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All The Things You Are
"All the Things You Are" is a song composed by Jerome Kern, with lyrics written by Oscar Hammerstein II.[1] The song was written for the musical Very Warm for May
Very Warm for May
(1939),[2] introduced by Hiram Sherman, Frances Mercer, Hollace Shaw, and Ralph Stuart.[3] It later appeared in the film Broadway Rhythm[4] (1944), and was performed during the opening credits and as a recurring theme for the romantic comedy A Letter for Evie
A Letter for Evie
(1945). It also appeared in the 2005 film Mrs. Henderson Presents
Mrs. Henderson Presents
starring Judi Dench. The song ranked in the top five of the Record Buying Guide of Billboard, a pre-retail listing which surveyed primarily the jukebox industry
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Sergei Rachmaninoff
Sergei Vasilievich Rachmaninoff[a][b] (1 April [O.S. 20 March] 1873 – 28 March 1943) was a Russian pianist, composer, and conductor of the late Romantic period, some of whose works are among the most popular in the Romantic repertoire. Born into a musical family, Rachmaninoff took up the piano at age four. He graduated from the Moscow Conservatory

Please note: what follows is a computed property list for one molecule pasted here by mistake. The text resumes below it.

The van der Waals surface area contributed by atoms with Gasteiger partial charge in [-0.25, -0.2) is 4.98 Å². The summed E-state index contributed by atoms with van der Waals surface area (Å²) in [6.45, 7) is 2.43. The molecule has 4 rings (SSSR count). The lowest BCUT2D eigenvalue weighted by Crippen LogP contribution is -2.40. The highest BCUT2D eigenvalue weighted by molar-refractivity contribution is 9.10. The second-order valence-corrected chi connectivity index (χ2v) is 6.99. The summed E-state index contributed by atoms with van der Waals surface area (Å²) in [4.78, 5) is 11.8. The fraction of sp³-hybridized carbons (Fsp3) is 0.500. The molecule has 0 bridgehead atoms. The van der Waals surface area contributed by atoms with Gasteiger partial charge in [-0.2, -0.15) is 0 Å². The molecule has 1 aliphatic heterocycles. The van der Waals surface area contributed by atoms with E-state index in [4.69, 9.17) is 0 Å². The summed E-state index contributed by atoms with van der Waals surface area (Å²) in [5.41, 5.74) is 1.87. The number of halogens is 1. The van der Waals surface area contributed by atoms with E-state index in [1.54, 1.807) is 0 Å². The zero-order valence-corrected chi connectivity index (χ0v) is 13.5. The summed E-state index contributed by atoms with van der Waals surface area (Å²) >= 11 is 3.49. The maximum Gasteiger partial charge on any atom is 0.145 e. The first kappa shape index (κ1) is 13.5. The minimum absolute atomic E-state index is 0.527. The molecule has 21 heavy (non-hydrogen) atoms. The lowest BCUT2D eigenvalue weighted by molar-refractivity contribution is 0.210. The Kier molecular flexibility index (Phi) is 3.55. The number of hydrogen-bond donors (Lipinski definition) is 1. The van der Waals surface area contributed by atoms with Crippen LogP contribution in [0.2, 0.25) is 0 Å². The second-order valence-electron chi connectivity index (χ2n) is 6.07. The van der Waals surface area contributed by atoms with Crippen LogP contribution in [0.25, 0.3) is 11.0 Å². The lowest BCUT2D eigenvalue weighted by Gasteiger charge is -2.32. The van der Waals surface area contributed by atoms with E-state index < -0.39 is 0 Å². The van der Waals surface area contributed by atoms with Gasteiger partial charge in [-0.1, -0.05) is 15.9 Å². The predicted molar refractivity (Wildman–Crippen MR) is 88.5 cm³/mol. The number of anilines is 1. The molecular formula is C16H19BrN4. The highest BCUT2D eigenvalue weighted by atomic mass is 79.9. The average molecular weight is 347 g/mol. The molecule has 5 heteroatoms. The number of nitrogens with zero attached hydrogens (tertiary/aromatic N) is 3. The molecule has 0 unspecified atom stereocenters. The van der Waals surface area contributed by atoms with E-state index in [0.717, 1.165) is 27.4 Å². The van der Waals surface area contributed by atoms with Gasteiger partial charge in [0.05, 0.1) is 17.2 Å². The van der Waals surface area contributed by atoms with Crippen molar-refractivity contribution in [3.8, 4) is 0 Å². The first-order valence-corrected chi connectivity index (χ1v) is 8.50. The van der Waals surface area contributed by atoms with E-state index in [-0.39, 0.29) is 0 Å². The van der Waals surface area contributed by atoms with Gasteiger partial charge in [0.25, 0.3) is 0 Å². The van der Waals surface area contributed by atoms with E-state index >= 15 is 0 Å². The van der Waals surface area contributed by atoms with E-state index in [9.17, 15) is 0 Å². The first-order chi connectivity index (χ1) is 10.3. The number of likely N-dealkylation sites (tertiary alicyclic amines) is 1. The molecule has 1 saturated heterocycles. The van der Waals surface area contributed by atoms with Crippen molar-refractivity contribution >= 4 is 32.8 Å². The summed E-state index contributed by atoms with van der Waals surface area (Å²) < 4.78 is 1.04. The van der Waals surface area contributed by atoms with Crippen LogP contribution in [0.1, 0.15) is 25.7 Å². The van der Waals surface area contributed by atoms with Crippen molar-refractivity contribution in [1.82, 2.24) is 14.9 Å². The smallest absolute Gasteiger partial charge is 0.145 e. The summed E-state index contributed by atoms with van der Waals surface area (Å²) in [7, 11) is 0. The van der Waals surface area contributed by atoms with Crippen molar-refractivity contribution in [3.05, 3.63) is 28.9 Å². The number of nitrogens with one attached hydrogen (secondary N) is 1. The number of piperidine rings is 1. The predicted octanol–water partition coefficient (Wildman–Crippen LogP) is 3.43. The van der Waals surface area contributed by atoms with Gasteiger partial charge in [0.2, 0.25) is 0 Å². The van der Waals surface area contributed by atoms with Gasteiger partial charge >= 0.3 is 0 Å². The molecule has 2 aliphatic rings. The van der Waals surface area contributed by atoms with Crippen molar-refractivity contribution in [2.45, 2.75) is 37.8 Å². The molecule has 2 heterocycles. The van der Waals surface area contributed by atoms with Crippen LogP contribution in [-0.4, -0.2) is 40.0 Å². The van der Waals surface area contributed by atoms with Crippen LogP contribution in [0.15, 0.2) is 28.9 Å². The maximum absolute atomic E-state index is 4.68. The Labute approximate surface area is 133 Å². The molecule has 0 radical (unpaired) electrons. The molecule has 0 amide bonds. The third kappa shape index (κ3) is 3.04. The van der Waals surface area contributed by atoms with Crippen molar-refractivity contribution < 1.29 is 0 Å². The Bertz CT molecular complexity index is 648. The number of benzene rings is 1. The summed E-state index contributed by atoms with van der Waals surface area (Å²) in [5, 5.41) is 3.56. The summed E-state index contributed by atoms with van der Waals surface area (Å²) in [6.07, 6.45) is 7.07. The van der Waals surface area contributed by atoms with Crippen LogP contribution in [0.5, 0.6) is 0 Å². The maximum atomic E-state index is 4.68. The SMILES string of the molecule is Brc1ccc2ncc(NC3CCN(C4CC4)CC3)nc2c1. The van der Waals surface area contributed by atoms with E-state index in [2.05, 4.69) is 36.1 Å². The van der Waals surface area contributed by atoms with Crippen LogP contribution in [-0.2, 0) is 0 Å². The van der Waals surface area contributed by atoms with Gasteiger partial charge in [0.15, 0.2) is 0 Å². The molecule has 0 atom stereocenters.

Moscow Conservatory
in 1892 having already composed several piano and orchestral pieces. In 1897, following the negative critical reaction to his Symphony
Symphony
No. 1, Rachmaninoff entered a four-year depression and composed little until successful therapy allowed him to complete his enthusiastically received Piano Concerto No. 2 in 1901
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Thore Ehrling
Thore Ehrling
Thore Ehrling
(December 29, 1912, Stockholm
Stockholm